Happy birthday to a friend and hero

The first time I visited his office, I was blown away by the stark absence of anything football-related. There was a trophy — the Dapper Dan Award, given to the Sportman of the Year in the Pittsburgh area — and a football, deflated to a size as if to make Tom Brady comfortable. The paintings on the wall, I remember, were of the Buffalo Soldiers.

John Stallworth

This was a man who wanted to rely on his own acumen and experience to succeed in business, not because he was a famous ex-jock. Though, he did candidly admit, there was the occasional client meeting where slipping on one of his three Super Bowl rings or a Pro Bowl ring might serve a purpose.

“I tell myself I have one play left. And I don’t want to go out and prove that wrong.”

John Stallworth

This was the summer of 2002, and that businessman had been selected to the Pro Football Hall of Fame. Along with colleague John Pruett, I would be covering the enshrinement and cranking out miles of copy beforehand. The entire project — planning, layout, photography, reporting — was some of the best work The Huntsville Times sports department ever did. They encompassed the man’s childhood, his college days, the brilliant NFL career with Super Bowl records (that still stand), three Pro Bowls, two MVP awards on his team.

The businessman only reluctantly agreed to “go with the flow” with the attention and acclaim, as another Hall of Famer recommended to him. He was attention-averse. He was modest. He was unassuming. And I should make that “is,” not “was.” He has only become comfortable with the attention in the last two decades as he has recognized how lending his name to causes has helped others.

He turned 68 today, so I thought it’d be a good time to write a few more words about John Stallworth, the Pittsburgh Steeler great and one of Huntsville’s most important and respected citizens.

First of all, he could pass for 48, which really kinda ticks me off. Oh, that I could look so good at 65. Yep, the knees aren’t as good as they were in the low mileage days, but he’s fit and trim. He still hears it from people. “You look like you could still play.” And he has this great answer: “I tell myself I have one play left. And I don’t want to go out and prove that wrong.”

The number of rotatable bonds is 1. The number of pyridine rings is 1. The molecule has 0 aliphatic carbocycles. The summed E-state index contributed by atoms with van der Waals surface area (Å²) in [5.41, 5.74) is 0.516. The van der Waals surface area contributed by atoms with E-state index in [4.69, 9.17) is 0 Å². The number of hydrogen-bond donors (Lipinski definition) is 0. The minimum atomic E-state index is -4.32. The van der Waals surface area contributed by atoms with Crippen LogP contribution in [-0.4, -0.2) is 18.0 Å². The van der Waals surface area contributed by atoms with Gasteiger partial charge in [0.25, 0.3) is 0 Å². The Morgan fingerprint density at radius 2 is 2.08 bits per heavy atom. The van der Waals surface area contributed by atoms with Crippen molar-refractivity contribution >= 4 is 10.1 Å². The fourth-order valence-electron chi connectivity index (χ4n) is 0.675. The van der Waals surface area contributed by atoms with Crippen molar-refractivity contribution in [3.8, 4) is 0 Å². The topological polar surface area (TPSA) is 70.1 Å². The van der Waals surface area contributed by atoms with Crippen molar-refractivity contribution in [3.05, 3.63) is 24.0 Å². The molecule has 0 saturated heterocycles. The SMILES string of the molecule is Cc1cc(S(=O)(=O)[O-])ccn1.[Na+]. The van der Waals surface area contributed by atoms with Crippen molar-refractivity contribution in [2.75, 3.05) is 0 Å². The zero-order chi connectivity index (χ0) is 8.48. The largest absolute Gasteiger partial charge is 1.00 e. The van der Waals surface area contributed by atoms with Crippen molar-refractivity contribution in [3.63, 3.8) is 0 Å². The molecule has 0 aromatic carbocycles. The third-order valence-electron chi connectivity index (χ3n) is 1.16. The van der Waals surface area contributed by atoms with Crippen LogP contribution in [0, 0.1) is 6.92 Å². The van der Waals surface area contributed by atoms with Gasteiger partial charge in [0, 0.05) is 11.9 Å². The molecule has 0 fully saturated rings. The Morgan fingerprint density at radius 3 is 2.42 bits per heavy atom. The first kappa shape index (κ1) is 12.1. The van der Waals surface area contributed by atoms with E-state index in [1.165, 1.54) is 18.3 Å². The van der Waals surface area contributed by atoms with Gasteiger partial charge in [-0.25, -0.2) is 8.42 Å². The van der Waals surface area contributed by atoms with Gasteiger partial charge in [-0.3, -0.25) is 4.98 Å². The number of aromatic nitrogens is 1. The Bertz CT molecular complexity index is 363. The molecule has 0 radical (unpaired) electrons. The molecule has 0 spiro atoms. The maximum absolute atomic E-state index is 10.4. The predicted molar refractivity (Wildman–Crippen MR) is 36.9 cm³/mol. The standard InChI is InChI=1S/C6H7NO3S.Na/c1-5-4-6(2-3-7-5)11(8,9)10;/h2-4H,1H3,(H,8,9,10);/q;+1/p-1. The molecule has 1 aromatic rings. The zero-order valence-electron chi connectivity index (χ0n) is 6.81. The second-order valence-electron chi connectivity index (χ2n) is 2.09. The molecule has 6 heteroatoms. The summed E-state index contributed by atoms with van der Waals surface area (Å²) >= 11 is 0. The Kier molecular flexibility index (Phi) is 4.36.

Since that summer of 2002, I’ve been blessed to call John a friend. I was honored to serve 10 years or more on the committee for his John Stallworth Foundation golf tournament. I was part of his “Round Tables” with famous athletes, and even helped emcee the inaugural event. I’ve gotten to know so many of his former teammates and NFL friends.

Then, one day, I saw that Sports Illustrated started a series called “Pro-Files,” which told the stories of former athletes that had gone onto business success. With Stallworth’s charitable endeavors, the since-sold Huntsville-based defense contractor company he started as a three-person endeavor (with one balky IBM Selectric typewriter that had a stubborn T key) and his partial ownership of the Steelers, I suggested him as a story subject to SI editor Mark Bechtel, who grew up in Huntsville.

The SI story

Bechtel and fellow editor Jon Wertheim took a gamble. They asked me to write the story instead of handing it off to an SI staffer. Here’s the link, if you’d like to check it out. There were a few things I might have changed — like the word “tycoon,” which to me brings to mind the little dude with the monocle in “Monopoly” — but I’m proud of the work.

What I’ll always most appreciate is that this attention-averse businessman agreed to the interview (and time-consuming photo and video shoots) not because he needed to be in Sports Illustrated again. He’d already been on the cover, with his Super Bowl-winning catch against the Rams. He agreed to do it so a sportswriter friend might finally have a byline in Sports Illustrated. That’s John.

So, on a day when he’s celebrating his birthday, it’s all the gifts that John Stallworth has given that resonate with me. It makes me realize that it’s really cool when a football hero can become a friend. It’s even better when a friend becomes a hero.

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